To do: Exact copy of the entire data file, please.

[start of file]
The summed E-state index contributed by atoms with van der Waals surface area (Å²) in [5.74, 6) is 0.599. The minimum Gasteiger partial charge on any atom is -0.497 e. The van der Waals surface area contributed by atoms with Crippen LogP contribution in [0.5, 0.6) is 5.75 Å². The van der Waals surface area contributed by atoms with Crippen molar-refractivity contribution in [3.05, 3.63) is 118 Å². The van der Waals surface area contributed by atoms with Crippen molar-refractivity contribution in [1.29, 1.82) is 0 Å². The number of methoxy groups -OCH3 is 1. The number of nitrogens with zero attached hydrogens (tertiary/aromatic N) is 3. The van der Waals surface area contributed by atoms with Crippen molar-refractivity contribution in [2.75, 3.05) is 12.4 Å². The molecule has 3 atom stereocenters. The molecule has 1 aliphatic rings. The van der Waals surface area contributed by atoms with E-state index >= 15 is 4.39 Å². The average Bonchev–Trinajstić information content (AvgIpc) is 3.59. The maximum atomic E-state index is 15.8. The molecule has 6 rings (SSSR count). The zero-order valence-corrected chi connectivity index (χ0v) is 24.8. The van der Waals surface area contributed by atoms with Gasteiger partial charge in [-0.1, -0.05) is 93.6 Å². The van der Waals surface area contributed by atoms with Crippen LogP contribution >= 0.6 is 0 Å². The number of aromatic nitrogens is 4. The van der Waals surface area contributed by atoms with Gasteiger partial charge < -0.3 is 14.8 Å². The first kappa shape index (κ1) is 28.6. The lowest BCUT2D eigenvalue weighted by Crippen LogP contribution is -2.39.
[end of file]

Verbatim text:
The summed E-state index contributed by atoms with van der Waals surface area (Å²) in [5.74, 6) is 0.599. The minimum Gasteiger partial charge on any atom is -0.497 e. The van der Waals surface area contributed by atoms with Crippen LogP contribution in [0.5, 0.6) is 5.75 Å². The van der Waals surface area contributed by atoms with Crippen molar-refractivity contribution in [3.05, 3.63) is 118 Å². The van der Waals surface area contributed by atoms with Crippen molar-refractivity contribution in [1.29, 1.82) is 0 Å². The number of methoxy groups -OCH3 is 1. The number of nitrogens with zero attached hydrogens (tertiary/aromatic N) is 3. The van der Waals surface area contributed by atoms with Crippen molar-refractivity contribution in [2.75, 3.05) is 12.4 Å². The molecule has 3 atom stereocenters. The molecule has 1 aliphatic rings. The van der Waals surface area contributed by atoms with E-state index >= 15 is 4.39 Å². The average Bonchev–Trinajstić information content (AvgIpc) is 3.59. The maximum atomic E-state index is 15.8. The molecule has 6 rings (SSSR count). The zero-order valence-corrected chi connectivity index (χ0v) is 24.8. The van der Waals surface area contributed by atoms with Gasteiger partial charge in [-0.1, -0.05) is 93.6 Å². The van der Waals surface area contributed by atoms with Crippen LogP contribution >= 0.6 is 0 Å². The number of aromatic nitrogens is 4. The van der Waals surface area contributed by atoms with Gasteiger partial charge < -0.3 is 14.8 Å². The first kappa shape index (κ1) is 28.6. The lowest BCUT2D eigenvalue weighted by Crippen LogP contribution is -2.39.